Panama Francis, , illus. by Eric Velasquez. . Cavendish, $16.95 (32pp) ISBN 978-0-7614-5088-7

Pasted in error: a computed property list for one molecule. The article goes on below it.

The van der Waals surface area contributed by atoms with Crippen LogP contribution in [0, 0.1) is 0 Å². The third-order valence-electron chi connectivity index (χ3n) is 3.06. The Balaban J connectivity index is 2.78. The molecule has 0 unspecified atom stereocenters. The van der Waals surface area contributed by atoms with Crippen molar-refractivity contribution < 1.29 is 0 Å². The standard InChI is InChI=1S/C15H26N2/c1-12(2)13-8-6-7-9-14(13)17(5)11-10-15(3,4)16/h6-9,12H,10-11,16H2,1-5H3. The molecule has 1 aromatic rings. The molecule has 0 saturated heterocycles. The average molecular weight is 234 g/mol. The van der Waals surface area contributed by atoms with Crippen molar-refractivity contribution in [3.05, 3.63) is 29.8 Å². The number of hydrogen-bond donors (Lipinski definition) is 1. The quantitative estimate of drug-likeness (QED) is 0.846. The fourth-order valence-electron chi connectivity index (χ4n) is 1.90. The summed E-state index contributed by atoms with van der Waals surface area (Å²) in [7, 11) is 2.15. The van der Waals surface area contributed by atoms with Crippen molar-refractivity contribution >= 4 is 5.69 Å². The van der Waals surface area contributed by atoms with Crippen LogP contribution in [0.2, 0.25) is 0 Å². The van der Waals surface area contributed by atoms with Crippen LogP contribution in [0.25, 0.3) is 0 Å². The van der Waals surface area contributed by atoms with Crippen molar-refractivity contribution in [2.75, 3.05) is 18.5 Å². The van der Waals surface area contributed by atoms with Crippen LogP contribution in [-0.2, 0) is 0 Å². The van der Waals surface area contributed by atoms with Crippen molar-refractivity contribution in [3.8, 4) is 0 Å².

Jazz drummer Francis, who died last year, collaborated with Reiser (coauthor of Carry It On ) for this story about how the musician acquired his first drum. As a child in Miami, David would use spoons and pieces of furniture to play makeshift drums. Each Sunday, he watched in awe as a drummer named Brulla Roberts led the local band down the streets. David senses that he, too, is a drummer: "He felt it with the itch in his fingers and the rhythm in his wrists." But when his parents give the six-year-old a drum and he plays it as he marches behind Roberts, he accidentally tears the top of it. The story's rhythm falters as the text laboriously describes the lad's unsuccessful attempts to repair the instrument. Yet the tale ends on a satisfying note: Roberts visits David's home, bringing the youngster a thrilling gift—his own first drum. When David insists that it must be magical, Roberts says with prescience, "Drummer man's magic doesn't come from the drum. The magic comes from the drummer man." If there is a touch of magic in this volume, it can be found in Velasquez's (The Piano Man) remarkably realistic oil paintings, which effectively convey the story's era and Southern setting. A few of the portraits may be stilted, but David's warmth shines through. Ages 5-8. (Sept.)